In the context of evolution, those individuals who can maintain the highest concentrations of mesenchymal stem cells throughout life will enjoy a selective advantage with age. This advantage involves the rate of tissue repair (as in the case discussed above for bone), and also is related, in part, to the balance between tissue formation and tissue turnover events. The thesis advanced here is that the embryo has the highest tissue levels of mesenchymal stem cells, and that these levels decline with age. The individuals who can maintain high mesenchymal stem cell levels will be able to maintain high tissue fabrication levels and more effectively balance the natural destructive activities observed in almost every mesenchymal tissue. Since both muscle tissues and the dermis of skin are derived from the same small sectors of somites in embryos, it is interesting to note that the loss of muscle mass with age is correlated with texture changes in the skin. One wonders whether this is because both dermal and muscle cells are on the same biological clock, or because the local titers of mesenchymal stem cells, or their reactivity, is decreasing with age.
Mesenchymal stem cells and future aging therapies
If one of the major causes of mesenchymal tissue aging is the decreased availability of mesenchymal stem cells, an obvious quick-fix would be to obtain some marrow, and then isolate and culture-expand the mesenchymal stem cells. It has been shown that mesenchymal stem cells can be culture-expanded one billion-fold without affecting their differentiation potential. With this large number of cells, it would seem possible to merely add these cultured mesenchymal stem cells back to blood-stream marrow and other sites serviced by the blood supply, and thereby raise the body level of mesenchymal stem cells. However, although some mesenchymal stem cells that are put back into the blood stream do make it back into the marrow compartment, relatively few do so. Consequently, increasing the body's load of mesenchymal stem cells requires understanding how the cells target to particular locations along the blood-vessel pathways, and then to efficiently transport the cell through the wall of the blood vessel into the tissue. Alternately, by genetically adjusting the mesenchymal stem cells in culture to fix or replace mutated genes, it may be possible to improve the fabrication capacity of the differentiated progeny to maintain tissue integrity and counteract aging-related tissue destruction. Even if these therapeutic approaches fail, it is clear that management of mesenchymal stem cells can have profound effects upon the aging process.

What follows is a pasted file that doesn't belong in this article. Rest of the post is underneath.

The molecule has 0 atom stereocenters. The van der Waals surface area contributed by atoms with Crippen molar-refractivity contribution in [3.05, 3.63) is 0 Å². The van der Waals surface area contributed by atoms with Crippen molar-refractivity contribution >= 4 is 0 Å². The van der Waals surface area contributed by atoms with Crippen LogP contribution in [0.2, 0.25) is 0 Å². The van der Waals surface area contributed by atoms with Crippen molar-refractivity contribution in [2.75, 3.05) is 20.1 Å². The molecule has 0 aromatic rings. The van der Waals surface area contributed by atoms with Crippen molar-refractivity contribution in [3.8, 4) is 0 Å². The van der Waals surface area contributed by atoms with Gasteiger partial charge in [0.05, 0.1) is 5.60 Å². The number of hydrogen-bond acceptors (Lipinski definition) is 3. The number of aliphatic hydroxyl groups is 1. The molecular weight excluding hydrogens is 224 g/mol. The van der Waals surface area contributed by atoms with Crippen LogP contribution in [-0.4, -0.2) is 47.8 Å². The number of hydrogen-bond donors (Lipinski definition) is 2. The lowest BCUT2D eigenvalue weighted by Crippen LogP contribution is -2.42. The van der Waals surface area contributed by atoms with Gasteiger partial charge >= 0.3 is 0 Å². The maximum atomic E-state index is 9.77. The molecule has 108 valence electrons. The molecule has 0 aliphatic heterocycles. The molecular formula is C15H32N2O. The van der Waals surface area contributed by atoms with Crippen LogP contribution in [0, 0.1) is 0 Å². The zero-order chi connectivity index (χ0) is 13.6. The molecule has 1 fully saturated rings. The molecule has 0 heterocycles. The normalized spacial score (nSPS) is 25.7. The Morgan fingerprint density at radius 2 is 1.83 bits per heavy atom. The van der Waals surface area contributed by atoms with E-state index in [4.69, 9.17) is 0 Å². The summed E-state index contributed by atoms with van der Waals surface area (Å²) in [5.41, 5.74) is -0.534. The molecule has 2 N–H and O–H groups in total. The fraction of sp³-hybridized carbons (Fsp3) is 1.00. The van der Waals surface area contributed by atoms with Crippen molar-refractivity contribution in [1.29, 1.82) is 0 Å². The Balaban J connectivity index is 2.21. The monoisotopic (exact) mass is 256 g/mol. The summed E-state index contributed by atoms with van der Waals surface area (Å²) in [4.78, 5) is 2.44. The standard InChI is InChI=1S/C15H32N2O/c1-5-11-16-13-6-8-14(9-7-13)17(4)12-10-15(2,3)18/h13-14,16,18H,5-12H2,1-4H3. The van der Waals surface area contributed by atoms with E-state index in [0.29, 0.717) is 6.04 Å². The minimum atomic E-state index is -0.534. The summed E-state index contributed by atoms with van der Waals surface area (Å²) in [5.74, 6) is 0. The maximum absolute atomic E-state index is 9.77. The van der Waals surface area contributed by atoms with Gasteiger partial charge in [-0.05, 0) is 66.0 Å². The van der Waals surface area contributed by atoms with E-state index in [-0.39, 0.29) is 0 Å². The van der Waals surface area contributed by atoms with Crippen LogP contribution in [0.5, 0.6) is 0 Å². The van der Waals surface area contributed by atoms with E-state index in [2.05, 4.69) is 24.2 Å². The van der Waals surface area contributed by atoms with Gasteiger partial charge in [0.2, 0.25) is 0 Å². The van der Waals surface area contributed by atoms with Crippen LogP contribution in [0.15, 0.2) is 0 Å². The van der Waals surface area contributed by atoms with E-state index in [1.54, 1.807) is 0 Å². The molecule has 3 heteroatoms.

Arnold I. Caplan
See also Blood; Cellular Aging; Cellular Aging: Cell Death; Osteoporosis.
Caplan, A. I. "Mesenchymal Stem Cells." J. Ortho. Res. 9 (1991): 641–650.
Caplan, A. I. "The Mesengenic Process." In Clinics in Plastic Surgery 21 (1994): 429–435.
Haynesworth, S. E.; Goldberg, V. M.; and Caplan, A. I. "Diminution of the Number of Mesenchymal Stem Cells as a Cause for Skeletal Aging." In Musculoskeletal Soft-Tissue Aging: Impact on Mobility. Edited by J. A. Buckwalter, V. M. Goldberg, and S. L-Y. Woo. Rosemont, Ill.: American Academy of Orthopaedic Surgeons, 1994. Pages 79–87.
Haynesworth, S. E.; Reuben, D.; and Caplan, A. I. "Cell-based Tissue Engineering Therapies: The Influence of Whole Body Physiology." Advanced Drug Delivery Review 33 (1999): 3–14.
See Fronto-temporal dementia